Lures

If you are planning to fish lures start early. Very early. I would plan on getting out there a bit before the sunrise. I would bet the lure bite will be done by mid to late morning. The river has a fair amount of small minnows in the eddies. 2-3 inches in length. also some small stocker browns. The key to catching some nice trout on lures will be to get as close to the size of the food source. AKA match the hatch but with baits. Try to get a close as you can to the size of the minnows in the river.  Learn more about how I crank-bait fish, check out the YouTube video we did.

Future AK Trip


Mangled Fly is putting a AK Trip together for September 2022!! We are reserving the lodge for a week. This is going to be EPIC. The majority of the fishing that week will be hunting for monster rainbows. This is the time of the year when the trout are the fattest and fastest. Beads, Flesh and Mice will be the flies of choice. Mousing during the day! We are also planning on spending a day or two chasing Silver Salmon. Cohos if you are from the midwest. Silvers love the fly. And sometimes the silvers will eat topwater skating bugs. We also have spin rods ready to go for those windy days or after a few fish have worked your arms over. I am super excited to show our mangled fly friends the neighborhood I have spent my summers in for the past 25 years. Check out link to our future AK Trip

If your looking to book trips with this fall, contact Jon Ray via our contact page or give him a call.  I will be difficult to reach most days, Jon has my schedule.

Jeff Topp

Chestnut Lamprey

Chestnut Lamprey

Chestnut Lamprey
Chestnut Lamprey attached to a Brown Trout

Chestnut Lamprey

The Chestnut Lamprey, Ichthyomyzon castaneus, is a Native Species commonly found in Lakes and Rivers throughout the Great Lakes region. They are considered to be an indicator species and their presence in a body of water has been closely associated with healthy clean water. There is, however, one negative component to their presence in a watershed and that is the negative impact they can have on fish populations during their parasitic phase.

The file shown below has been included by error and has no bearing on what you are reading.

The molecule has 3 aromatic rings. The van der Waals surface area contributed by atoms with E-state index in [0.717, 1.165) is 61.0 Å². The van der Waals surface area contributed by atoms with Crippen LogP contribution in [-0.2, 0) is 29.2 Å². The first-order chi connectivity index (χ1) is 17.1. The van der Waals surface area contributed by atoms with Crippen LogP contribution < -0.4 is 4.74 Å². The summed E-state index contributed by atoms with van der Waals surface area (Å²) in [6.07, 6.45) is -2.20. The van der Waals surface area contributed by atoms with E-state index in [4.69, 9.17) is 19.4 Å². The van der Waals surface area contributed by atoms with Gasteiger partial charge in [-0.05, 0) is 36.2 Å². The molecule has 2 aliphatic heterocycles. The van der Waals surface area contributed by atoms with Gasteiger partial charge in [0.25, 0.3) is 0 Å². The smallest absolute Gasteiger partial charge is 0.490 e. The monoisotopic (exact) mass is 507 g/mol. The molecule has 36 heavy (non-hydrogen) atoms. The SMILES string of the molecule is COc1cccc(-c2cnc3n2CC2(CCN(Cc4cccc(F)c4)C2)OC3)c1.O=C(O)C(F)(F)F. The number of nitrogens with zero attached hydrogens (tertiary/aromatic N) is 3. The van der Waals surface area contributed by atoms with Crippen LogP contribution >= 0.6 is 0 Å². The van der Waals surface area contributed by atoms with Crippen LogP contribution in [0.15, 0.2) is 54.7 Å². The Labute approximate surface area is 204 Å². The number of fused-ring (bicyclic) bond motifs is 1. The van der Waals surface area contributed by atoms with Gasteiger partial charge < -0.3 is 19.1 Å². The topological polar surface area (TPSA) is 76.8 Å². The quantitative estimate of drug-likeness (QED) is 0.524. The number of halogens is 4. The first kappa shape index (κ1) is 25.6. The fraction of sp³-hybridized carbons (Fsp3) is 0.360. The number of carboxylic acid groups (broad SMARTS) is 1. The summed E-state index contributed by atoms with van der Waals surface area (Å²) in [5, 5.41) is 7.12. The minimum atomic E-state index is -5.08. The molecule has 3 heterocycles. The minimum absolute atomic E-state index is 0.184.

The chestnut Lamprey has two primary life stages to complete its life cycle. The first life stage is the larval phase, commonly referred to as ammocoetes, in which the larval form is primarily a filter feeding organism. The larva will live in the fine and silty bottom sediments in slower backwater pools for an average of 5-7 years. When the larva reach 4-6 years of age they go through a metamorphosis and develop teeth and a sucking mouth disk characterized by the adult parasitic phase of their life cycle.

The metamorphic phase appears to take place from October through the end of January as the ammocoetes enter the second life stage as parasitic adults. As the water begins to warm up in April the larva exit their burrows and enter the parasitic feeding phase of their life cycle. The Chestnut Lamprey tends to be more active at night and during low light periods. Peak feeding periods for the adults range from May through July with some adults holding over until the following spring to spawn. The adult chestnut lamprey will continue to feed until the peak spawning season occurs from June to July. After spawning the adults will die and the cycle is repeated. (Hall, 1963)

Manistee River

In Michigan, most of our trout streams have an established population of Chestnut Lamprey, but, the Manistee River has been mentioned as having a highly abundant population in the upper portions of the watershed, especially from County Road 612 to Sharon Road. As the water temperature reaches 50 F degrees the adults begin to feed. (Hall, 1963) This temperature change coincides nicely with the obvious annual appearance of Chestnut Lamprey on the trout we catch throughout the first half of our trout season. Most of the trout in our streams will react to streamer patterns tied with a long and “leechy” appearance and lots of undulating movement in the materials.